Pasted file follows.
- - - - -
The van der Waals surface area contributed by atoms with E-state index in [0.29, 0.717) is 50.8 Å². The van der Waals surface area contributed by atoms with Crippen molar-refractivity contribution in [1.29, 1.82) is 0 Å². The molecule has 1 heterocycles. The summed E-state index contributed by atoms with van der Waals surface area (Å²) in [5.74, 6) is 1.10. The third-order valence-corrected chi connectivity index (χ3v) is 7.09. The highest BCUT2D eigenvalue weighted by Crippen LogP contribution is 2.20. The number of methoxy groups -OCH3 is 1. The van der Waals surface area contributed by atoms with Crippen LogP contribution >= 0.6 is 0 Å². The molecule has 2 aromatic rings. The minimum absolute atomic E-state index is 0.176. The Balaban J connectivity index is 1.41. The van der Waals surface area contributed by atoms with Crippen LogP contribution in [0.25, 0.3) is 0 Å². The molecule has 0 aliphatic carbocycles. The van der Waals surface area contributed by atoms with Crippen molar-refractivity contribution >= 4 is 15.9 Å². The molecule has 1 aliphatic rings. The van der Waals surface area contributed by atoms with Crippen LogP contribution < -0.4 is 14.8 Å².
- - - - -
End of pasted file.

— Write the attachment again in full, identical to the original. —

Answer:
The van der Waals surface area contributed by atoms with E-state index in [0.29, 0.717) is 50.8 Å². The van der Waals surface area contributed by atoms with Crippen molar-refractivity contribution in [1.29, 1.82) is 0 Å². The molecule has 1 heterocycles. The summed E-state index contributed by atoms with van der Waals surface area (Å²) in [5.74, 6) is 1.10. The third-order valence-corrected chi connectivity index (χ3v) is 7.09. The highest BCUT2D eigenvalue weighted by Crippen LogP contribution is 2.20. The number of methoxy groups -OCH3 is 1. The van der Waals surface area contributed by atoms with Crippen LogP contribution >= 0.6 is 0 Å². The molecule has 2 aromatic rings. The minimum absolute atomic E-state index is 0.176. The Balaban J connectivity index is 1.41. The van der Waals surface area contributed by atoms with Crippen LogP contribution in [0.25, 0.3) is 0 Å². The molecule has 0 aliphatic carbocycles. The van der Waals surface area contributed by atoms with Crippen molar-refractivity contribution >= 4 is 15.9 Å². The molecule has 1 aliphatic rings. The van der Waals surface area contributed by atoms with Crippen LogP contribution < -0.4 is 14.8 Å².